For the first time since losing her parliamentary majority, Theresa May faced Labour leader Jeremy Corbyn for Prime Minister’s Questions. And it didn’t go well.
The set up
The Labour leader began with a series of forensic and detailed questions about the causes of the Grenfell Tower inferno. He also highlighted the emerging scandal of every building tested since failing safety tests for combustible cladding. Discussing what he called a “horrific and utterly avoidable tragedy”, he laid one question after another on the Prime Minister.
Corbyn then asked the PM to settle conflicting advice over fire safety regulations and combustible cladding. Theresa May answered that it was “non-compliant” with regulations, and that regulations were not the issue. A theme she continued to work throughout her answers.
By focusing on the long history and wide geography of the crisis, May hoped to move blame as far as possible from the Conservative government’s austerity programme. Her intended message was clear: this is about a failure of enforcement at a local level, and it is not a party political issue.
After continued probing on the issue, May exclaimed at Corbyn:
I think he’s somewhat missed part of the point to this, which is that it’s not just a question of what laws you have. It’s how those are being applied. That is the issue. We have the building regulations about compliant materials. The question is: why is it that, despite that, we have seen – in local authority area after local authority area – materials being put up that appear not to comply with those building regulations?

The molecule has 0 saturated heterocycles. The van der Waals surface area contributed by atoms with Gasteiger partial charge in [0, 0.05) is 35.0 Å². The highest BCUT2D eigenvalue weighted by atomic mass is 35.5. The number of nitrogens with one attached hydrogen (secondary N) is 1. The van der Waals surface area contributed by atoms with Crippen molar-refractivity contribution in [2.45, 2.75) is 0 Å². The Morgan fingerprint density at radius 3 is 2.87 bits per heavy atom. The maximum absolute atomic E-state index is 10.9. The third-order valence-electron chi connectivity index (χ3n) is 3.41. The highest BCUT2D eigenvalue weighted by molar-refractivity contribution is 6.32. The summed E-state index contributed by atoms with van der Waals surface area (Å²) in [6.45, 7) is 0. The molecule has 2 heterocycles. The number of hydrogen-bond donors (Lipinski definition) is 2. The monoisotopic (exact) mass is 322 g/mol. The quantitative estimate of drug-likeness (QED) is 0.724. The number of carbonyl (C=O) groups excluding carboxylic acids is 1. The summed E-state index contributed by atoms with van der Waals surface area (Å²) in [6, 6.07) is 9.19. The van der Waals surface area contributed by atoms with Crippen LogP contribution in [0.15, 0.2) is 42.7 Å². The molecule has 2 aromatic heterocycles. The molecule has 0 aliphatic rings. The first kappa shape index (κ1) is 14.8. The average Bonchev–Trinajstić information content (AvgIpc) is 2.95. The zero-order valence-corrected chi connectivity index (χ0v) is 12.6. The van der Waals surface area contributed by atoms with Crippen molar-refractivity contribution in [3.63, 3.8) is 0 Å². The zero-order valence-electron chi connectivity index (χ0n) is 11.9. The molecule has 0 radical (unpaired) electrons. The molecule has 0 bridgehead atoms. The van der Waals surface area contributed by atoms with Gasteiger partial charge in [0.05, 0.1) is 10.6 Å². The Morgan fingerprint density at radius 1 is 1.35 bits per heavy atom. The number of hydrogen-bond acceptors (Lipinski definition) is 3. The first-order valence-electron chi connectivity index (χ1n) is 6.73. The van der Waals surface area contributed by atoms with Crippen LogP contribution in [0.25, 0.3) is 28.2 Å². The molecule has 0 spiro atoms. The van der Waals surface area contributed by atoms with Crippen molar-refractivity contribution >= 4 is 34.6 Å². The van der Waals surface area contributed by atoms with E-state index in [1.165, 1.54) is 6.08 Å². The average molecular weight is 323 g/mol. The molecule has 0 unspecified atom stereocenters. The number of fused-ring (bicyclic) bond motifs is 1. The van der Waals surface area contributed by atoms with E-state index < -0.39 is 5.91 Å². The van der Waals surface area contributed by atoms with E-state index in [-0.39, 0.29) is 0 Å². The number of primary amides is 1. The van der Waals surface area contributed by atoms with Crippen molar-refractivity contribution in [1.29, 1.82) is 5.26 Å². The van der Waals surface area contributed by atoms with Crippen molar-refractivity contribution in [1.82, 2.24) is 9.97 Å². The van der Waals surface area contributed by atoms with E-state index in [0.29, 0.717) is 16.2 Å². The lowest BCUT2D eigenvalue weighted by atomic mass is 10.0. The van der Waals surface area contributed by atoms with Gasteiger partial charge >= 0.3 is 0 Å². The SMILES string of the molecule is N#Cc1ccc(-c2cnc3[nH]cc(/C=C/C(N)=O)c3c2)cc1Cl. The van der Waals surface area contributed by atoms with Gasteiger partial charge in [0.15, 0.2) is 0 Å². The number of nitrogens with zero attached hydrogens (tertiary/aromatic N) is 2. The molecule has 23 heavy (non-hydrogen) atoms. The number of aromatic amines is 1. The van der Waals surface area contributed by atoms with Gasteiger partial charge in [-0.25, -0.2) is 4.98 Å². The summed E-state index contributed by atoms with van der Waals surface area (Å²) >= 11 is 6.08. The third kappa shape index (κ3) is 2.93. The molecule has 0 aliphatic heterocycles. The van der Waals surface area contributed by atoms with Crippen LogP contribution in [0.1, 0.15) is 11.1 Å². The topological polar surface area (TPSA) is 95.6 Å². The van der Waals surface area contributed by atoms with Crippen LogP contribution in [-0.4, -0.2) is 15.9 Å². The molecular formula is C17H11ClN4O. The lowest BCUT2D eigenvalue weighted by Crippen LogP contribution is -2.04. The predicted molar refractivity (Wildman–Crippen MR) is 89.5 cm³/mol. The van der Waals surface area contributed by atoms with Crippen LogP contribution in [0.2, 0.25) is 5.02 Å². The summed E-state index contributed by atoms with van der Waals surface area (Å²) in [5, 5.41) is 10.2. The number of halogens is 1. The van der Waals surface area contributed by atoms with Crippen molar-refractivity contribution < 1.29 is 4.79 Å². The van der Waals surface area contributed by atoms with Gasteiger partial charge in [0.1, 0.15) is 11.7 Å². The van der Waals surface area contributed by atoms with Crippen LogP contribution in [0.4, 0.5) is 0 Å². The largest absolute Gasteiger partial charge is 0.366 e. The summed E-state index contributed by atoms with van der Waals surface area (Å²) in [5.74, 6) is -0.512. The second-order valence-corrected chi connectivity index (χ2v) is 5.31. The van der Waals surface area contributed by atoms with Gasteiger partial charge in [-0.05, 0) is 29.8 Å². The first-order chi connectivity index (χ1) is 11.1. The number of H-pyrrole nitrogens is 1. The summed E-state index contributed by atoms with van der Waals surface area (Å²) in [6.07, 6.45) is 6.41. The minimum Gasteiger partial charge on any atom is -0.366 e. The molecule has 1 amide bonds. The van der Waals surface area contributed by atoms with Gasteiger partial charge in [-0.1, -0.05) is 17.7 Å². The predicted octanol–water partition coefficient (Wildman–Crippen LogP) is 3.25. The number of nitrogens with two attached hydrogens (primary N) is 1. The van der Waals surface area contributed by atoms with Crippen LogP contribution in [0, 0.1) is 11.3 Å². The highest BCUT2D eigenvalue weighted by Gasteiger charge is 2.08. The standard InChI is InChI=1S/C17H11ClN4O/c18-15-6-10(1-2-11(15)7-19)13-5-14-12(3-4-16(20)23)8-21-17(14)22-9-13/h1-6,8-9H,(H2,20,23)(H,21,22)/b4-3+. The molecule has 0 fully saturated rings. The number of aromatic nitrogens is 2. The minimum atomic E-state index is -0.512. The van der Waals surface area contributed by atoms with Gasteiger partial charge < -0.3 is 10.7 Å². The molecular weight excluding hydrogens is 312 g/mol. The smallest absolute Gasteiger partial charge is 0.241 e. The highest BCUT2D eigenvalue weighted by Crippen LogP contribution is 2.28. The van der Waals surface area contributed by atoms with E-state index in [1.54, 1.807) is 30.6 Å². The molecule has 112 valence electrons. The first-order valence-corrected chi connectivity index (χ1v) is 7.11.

And then the trap closed. Because the answer is austerity.
I think I can help the Prime Minister with this issue. When you cut local authority expenditure by 40%, you end up with fewer building control inspectors.
At this point, the Conservative Party attempted to shout the Labour leader down, unwilling to hear the impact of their own cuts to local government spending. When Corbyn returned to the despatch box, he said:
I was simply making the point, which seems to have upset a lot of members opposite, that when you cut local authority budgets by 40%, we all pay a price in public safety. Fewer inspectors, fewer building control inspectors, fewer planning inspectors. We all pay a price…
What the tragedy of Grenfell Tower has exposed is the disastrous effect of austerity… This disregard for working-class communities, the terrible consequences of deregulation and cutting corners. I urge the Prime Minister to come up with the resources needed to test and remove cladding, retrofit sprinklers, properly fund the fire service and the police, so that all our communities can truly feel safe in their own homes.
— Richard Burgon MP (@RichardBurgon) June 28, 2017
And that bottom line is inescapable. The people in Grenfell Tower died because their lives were not worth protecting to those whose job it was to do so. It’s a failure which cannot, and must not, be repeated.
– If you are concerned about anyone from Grenfell Tower, call the Casualty Bureau on 0800 0961 233 or 0207 158 0197.
– Donate to the Grenfell Tower Appeal.
Featured image via YouTube screengrab
Do your bit for independent journalism
Did you know that less than 1.5% of our readers contribute financially to The Canary? Imagine what we could do if just a few more people joined our movement to achieve a shared vision of a free and fair society where we nurture people and planet.
We need you to help out, if you can.
When you give a monthly amount to fund our work, you are supporting truly independent journalism. We hold power to account and have weathered many attempts to shut us down and silence the counterpoint to the mainstream.
You can count on us for rigorous journalism and fearless opposition to an increasingly fascist government and right wing mainstream media.
In return you get:
- Advert free reading experience
- Behind the scenes monthly e-newsletter
- 20% discount from our shop